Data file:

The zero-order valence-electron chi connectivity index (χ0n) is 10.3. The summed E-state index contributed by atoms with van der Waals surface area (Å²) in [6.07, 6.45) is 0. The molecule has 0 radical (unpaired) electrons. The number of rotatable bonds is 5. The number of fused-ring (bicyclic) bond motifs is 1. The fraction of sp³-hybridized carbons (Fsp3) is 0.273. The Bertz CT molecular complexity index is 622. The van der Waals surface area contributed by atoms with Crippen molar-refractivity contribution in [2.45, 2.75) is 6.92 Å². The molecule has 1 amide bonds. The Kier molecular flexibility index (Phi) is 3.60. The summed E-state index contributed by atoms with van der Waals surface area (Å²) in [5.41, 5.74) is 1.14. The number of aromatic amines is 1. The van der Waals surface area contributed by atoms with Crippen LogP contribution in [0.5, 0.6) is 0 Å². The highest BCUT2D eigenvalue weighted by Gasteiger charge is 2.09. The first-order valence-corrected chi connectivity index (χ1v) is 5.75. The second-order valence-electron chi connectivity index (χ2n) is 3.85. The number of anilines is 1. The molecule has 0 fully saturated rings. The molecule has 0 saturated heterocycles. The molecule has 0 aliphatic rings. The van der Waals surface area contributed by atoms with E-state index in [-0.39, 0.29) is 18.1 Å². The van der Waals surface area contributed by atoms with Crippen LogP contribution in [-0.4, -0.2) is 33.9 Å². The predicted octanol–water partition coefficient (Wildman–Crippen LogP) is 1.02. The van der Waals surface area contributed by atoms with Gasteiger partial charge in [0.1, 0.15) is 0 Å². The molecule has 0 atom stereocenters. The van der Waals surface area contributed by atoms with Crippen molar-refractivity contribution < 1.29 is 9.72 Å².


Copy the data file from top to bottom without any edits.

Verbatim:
The zero-order valence-electron chi connectivity index (χ0n) is 10.3. The summed E-state index contributed by atoms with van der Waals surface area (Å²) in [6.07, 6.45) is 0. The molecule has 0 radical (unpaired) electrons. The number of rotatable bonds is 5. The number of fused-ring (bicyclic) bond motifs is 1. The fraction of sp³-hybridized carbons (Fsp3) is 0.273. The Bertz CT molecular complexity index is 622. The van der Waals surface area contributed by atoms with Crippen molar-refractivity contribution in [2.45, 2.75) is 6.92 Å². The molecule has 1 amide bonds. The Kier molecular flexibility index (Phi) is 3.60. The summed E-state index contributed by atoms with van der Waals surface area (Å²) in [5.41, 5.74) is 1.14. The number of aromatic amines is 1. The van der Waals surface area contributed by atoms with Crippen LogP contribution in [0.5, 0.6) is 0 Å². The highest BCUT2D eigenvalue weighted by Gasteiger charge is 2.09. The first-order valence-corrected chi connectivity index (χ1v) is 5.75. The second-order valence-electron chi connectivity index (χ2n) is 3.85. The number of anilines is 1. The molecule has 0 fully saturated rings. The molecule has 0 saturated heterocycles. The molecule has 0 aliphatic rings. The van der Waals surface area contributed by atoms with E-state index in [-0.39, 0.29) is 18.1 Å². The van der Waals surface area contributed by atoms with Crippen LogP contribution in [-0.4, -0.2) is 33.9 Å². The predicted octanol–water partition coefficient (Wildman–Crippen LogP) is 1.02. The van der Waals surface area contributed by atoms with Gasteiger partial charge in [0.1, 0.15) is 0 Å². The molecule has 0 atom stereocenters. The van der Waals surface area contributed by atoms with Crippen molar-refractivity contribution < 1.29 is 9.72 Å².